Yes, Bentley is looking a bit thin again. The extreme starvation he endured initiated a rare autoimmune disorder known as Pemphigus. We are awaiting biopsy results to confirm the diagnosis. We are currently fine-tuning dosages of medications and supplements to alleviate the symptoms and maintain a high quality of life for Bentley. Sadly, there is no cure. Our goal is to keep him happy and comfortable for as long as possible, and currently he is.
Bentley -- 13 yr old, 18 hh Clydesdale Gelding. ~~Currently in Rehab, not ready for adoption. Though Bentley has put on an incredible amount of weight since Dec. 1, he still needs at least 150-200 lbs. We are also working on clearing the scratches and fungal infections in his feathers and on the coronary bands of his hooves, as well as improving his wind and overall condition as he's too easily winded from a brisk walk.
We receive an incredible number of adoption inquiries a week for Bentley. His adoption fee will be determined once he is ready to be adopted. We expect it to be in the $1,000 - $1,500 range. Additionally, it is IMPERATIVE that any prospective adopters realize that the out of pocket expense to feed Bentley PROPERLY is between $525 - $550/month. We've already seen what corner-cutting has done to him, twice now. The first time was when we pulled him from the Feed Lot in April of 2009, and then upon his return on Nov. 30, 2011. That will NOT happen to him again.
Once he's at full weight, his maintenance diet is approx 12 lbs of grain a day, a fat supplement such as Purina's Amplify Nuggets (30% fat) and a bale of hay a day. He is currently eating 16 lbs of Senior a day, broken into 3 meals, along with the Amplify and free choice hay.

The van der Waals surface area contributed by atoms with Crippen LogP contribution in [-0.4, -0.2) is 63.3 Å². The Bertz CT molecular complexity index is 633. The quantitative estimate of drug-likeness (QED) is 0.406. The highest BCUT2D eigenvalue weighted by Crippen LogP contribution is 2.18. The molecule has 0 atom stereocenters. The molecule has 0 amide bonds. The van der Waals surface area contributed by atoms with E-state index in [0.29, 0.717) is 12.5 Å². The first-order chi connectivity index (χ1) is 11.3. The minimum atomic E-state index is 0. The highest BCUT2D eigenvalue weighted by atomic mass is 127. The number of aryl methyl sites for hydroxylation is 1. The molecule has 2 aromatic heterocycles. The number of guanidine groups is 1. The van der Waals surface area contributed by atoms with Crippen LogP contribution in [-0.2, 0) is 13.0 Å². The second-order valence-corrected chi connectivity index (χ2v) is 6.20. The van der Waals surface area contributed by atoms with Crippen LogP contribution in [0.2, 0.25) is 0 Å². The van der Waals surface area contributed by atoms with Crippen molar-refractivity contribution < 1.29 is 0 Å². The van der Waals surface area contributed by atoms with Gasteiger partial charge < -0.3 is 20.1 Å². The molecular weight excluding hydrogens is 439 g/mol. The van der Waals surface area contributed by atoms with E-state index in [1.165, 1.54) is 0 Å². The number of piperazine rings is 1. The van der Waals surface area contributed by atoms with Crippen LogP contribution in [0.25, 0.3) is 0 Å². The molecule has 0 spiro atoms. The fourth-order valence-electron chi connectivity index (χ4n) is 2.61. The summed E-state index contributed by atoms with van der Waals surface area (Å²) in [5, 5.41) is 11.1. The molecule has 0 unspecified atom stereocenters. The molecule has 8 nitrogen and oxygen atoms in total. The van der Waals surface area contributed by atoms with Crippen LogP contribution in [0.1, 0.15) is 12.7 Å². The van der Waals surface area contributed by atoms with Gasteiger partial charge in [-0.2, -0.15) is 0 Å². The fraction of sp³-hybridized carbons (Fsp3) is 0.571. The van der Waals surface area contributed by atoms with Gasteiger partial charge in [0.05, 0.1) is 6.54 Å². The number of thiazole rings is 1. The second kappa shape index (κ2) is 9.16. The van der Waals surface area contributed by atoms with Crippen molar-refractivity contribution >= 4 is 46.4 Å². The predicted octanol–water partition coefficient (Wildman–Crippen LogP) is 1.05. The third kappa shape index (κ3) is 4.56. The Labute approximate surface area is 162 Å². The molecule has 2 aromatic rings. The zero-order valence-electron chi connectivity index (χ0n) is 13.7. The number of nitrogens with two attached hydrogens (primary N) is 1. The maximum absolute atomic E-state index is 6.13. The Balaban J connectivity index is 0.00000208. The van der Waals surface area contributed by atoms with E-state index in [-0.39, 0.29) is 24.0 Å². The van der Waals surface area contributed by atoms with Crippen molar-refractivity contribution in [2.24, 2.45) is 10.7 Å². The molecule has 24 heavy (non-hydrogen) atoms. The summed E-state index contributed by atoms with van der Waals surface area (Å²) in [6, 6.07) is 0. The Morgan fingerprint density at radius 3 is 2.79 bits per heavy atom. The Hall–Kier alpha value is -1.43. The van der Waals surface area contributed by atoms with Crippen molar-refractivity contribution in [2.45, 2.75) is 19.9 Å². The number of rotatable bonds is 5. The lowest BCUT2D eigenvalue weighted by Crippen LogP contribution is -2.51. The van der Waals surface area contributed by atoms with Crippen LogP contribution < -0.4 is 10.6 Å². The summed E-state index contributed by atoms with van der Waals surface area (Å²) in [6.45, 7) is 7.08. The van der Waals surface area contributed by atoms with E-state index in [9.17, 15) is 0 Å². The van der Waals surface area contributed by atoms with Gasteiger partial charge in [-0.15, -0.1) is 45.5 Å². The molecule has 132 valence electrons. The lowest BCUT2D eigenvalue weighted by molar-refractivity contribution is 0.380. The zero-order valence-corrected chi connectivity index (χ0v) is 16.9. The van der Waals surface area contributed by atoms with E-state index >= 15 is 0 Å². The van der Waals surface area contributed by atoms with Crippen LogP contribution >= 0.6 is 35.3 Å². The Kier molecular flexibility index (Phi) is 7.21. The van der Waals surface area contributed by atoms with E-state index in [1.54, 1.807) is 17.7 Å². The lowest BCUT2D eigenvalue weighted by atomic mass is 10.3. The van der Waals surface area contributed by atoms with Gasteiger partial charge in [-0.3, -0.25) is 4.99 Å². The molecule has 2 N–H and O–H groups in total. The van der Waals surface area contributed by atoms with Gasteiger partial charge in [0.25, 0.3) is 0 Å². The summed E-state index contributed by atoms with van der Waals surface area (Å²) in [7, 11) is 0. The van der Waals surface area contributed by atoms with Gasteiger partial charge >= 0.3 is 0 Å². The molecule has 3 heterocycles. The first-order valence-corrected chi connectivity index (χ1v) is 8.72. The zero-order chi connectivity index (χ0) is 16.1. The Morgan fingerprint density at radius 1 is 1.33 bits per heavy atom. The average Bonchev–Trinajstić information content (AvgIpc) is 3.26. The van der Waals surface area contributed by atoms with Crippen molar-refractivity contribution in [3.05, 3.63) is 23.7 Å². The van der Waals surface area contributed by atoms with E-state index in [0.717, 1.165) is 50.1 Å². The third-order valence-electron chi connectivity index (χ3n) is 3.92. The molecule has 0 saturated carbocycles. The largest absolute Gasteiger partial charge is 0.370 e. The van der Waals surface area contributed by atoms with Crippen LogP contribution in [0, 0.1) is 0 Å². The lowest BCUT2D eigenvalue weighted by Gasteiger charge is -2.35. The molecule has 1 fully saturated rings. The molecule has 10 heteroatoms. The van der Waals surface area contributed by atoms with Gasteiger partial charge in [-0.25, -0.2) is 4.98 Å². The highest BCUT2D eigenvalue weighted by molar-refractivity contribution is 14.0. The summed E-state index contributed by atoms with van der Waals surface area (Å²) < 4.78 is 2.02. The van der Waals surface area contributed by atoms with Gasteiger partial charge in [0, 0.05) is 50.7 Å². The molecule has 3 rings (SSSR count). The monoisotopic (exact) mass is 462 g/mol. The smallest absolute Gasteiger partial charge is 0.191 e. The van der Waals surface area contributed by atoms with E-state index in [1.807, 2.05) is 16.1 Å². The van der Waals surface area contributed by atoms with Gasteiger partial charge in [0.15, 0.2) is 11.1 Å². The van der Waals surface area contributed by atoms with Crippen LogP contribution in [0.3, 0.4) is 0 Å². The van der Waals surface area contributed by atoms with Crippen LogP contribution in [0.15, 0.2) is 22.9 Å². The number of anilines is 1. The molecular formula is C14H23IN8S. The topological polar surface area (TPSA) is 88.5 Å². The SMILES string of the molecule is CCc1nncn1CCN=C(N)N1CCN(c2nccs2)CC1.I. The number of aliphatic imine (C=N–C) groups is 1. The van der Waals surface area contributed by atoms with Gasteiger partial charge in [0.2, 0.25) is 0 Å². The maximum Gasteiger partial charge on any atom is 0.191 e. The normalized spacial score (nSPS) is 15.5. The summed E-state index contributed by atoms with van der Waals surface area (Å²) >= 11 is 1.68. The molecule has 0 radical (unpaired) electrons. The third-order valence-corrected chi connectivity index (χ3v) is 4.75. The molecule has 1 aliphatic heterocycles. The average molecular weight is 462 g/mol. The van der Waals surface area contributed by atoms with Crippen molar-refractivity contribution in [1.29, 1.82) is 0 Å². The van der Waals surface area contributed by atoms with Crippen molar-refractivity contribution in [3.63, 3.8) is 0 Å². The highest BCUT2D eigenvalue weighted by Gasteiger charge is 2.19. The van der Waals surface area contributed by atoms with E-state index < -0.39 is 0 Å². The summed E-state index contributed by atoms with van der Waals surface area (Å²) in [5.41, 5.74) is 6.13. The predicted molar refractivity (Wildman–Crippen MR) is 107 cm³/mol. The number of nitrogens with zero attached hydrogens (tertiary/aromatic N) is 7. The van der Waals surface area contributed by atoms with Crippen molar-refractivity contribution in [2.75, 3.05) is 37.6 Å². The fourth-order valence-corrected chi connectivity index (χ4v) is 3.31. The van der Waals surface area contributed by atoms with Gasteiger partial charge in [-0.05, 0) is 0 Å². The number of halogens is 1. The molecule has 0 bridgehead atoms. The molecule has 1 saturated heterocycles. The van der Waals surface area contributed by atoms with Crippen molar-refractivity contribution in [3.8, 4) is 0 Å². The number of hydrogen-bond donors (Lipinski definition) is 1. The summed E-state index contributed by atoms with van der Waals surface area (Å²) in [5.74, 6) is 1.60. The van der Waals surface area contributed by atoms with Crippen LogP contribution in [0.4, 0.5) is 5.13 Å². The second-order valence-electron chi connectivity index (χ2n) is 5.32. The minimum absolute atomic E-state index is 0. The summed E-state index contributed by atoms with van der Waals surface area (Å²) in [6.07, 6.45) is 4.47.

WE pulled Bentley from the Camelot Feed Lot in April, 2009 and he was adopted out on Nov. 27, 2009. Sadly, of late, his adoptors were unable to provide the care necessary for a Gorgeous Clydesdale Boy. Bentley came back to us on Nov. 30. The vet pulled blood to ascertain his health, and his teeth have since been floated. We are hoping for "Helping Hearts" (sponsors) for Bentley's recovery.
THANK YOU TO ALL OF BENTLEY'S GENEROUS SUPPORTERS, WHO HAVE DONATED TOWARD HIS CARE AND REHABILITATION!!
My Helping Hearts:
~ Bentley's Benefactors on Facebook!
May 21, 2011
Haflinger Mare #839 (a/k/a 214 from one month previous) from the May 18, 2011 Camelot Sale –
Haffie mare was purchased privately. Upon bringing her home, the new owners realized she was a bit more of a project than they had the time to commit to. She did not behave in a dangerous or erratic manner; she was just fearful and wary of being approached. At that point the owner reached out, looking for a situation where she would be given the time she needs. A private intervention enabled Helping Hearts Equine Rescue to purchase the mare.